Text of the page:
Jan. 19—The marching orders from the Texas Legislature to the Public Utility Commission and ERCOT coming out of the 2021 session, and the February 2021 freeze, were stern: Don't let the lights go out again.
Lawmakers passed Senate Bill 3, which mandated, among other things, that power generators weatherize their equipment. As a result, the Electric Reliability Council of Texas and the PUC changed how they operate, bringing on generation more quickly in tight conditions and changing their pricing formulas to incentivize generators to turn on before grid conditions get tight.
On Thursday, the Public Utility Commission will vote to satisfy one of the final steps in implementing the changes mandated by the Legislature — choosing how they would like to redesign ERCOT's electricity market, a decision that could effect tens of millions of Texans.
Gov. Greg Abbott, PUC Chairman Peter Lake and thermal generators such as natural gas and coal-fired units operating in the state have thrown their weight behind a plan that would create a new market to coexist with ERCOT's current market.
Critics say the process to get to this point has been dominated by market insiders, lobbyists and those with large financial stakes in the decision.
"Have consumers been front and center when talking about these billion-dollar proposals?" said Tim Morstad, associate state director of advocacy and outreach at AARP Texas. "No, they just haven't."
Lawmakers, including Lt. Gov. Dan Patrick, have said ensuring that more dispatchable generation is built within ERCOT — or generation "with an on-off switch" typically run by natural gas or coal — is among their top priorities this legislative session. And since the fall of 2021, the PUC has debated how to create new market mechanisms or a whole new power market to make that a reality.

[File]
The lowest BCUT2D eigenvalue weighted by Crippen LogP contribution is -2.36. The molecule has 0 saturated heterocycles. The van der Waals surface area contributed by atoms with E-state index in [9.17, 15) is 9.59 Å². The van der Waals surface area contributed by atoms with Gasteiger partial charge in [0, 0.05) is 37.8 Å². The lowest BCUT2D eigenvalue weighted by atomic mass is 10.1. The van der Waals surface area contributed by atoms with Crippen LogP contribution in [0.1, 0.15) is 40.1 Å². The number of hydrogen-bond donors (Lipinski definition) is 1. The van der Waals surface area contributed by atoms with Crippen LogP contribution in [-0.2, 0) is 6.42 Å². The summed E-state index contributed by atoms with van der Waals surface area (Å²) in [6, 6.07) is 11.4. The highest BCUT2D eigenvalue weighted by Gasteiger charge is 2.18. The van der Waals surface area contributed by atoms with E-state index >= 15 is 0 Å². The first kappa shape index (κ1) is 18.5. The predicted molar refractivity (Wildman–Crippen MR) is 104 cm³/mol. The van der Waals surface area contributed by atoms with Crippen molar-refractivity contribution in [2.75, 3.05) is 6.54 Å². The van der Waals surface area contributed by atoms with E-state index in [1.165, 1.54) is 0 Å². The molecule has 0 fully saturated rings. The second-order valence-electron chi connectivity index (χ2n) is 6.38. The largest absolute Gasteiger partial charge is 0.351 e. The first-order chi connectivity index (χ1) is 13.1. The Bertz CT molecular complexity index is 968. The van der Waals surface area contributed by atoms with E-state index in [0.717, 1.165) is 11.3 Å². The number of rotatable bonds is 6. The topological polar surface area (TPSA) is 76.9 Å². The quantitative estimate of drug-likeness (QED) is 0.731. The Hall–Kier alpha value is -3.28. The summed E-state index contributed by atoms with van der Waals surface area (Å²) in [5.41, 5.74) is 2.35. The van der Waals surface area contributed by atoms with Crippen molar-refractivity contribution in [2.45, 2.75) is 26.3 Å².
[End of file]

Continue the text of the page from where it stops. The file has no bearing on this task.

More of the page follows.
But the conversations about how, and what, should be done to tweak or totally change the state's deregulated power market have evolved from SB 3's original intent, said state Sen. Charles Schwertner, who was the bill's main author.
"That term — redesign — never came into existence until the interim," Schwertner said. "What the Legislature asked was to really work and charge the PUC with creating reliability standard and also an ancillary service that incentivizes dispatchability and reliability."
There are now five options before the PUC.
Early plans were the Backstop Reliability Service, which has two iterations that would have older thermal plants contribute when reserves are at or near emergency conditions; Dispatchable Energy Credits, to be awarded to new generation plants that can ramp on and off quickly (within 30 minutes or less) to deal with tight grid conditions; and the Load-Serving Entity Obligation, in which generators would negotiate directly with load-serving entities such as retail electricity providers, municipal providers or power cooperatives over the rates they would charge for power in the coming year.
They were joined in November by two more, the Performance Credit Mechanism, which would give generators a credit for being available during certain hours on days with the lowest reserve power margins; and a combined Backstop Reliability Service and Dispatchable Energy Credits plan.
Schwertner, the author of SB 3, said once the PUC votes on what he considers a recommendation, it will be up to the Legislature to be the voice for everyday Texans and implement a plan that best suits them.
"I think there is still work to be done, and I think the PUC understands that," he said. "I know the Legislature does."
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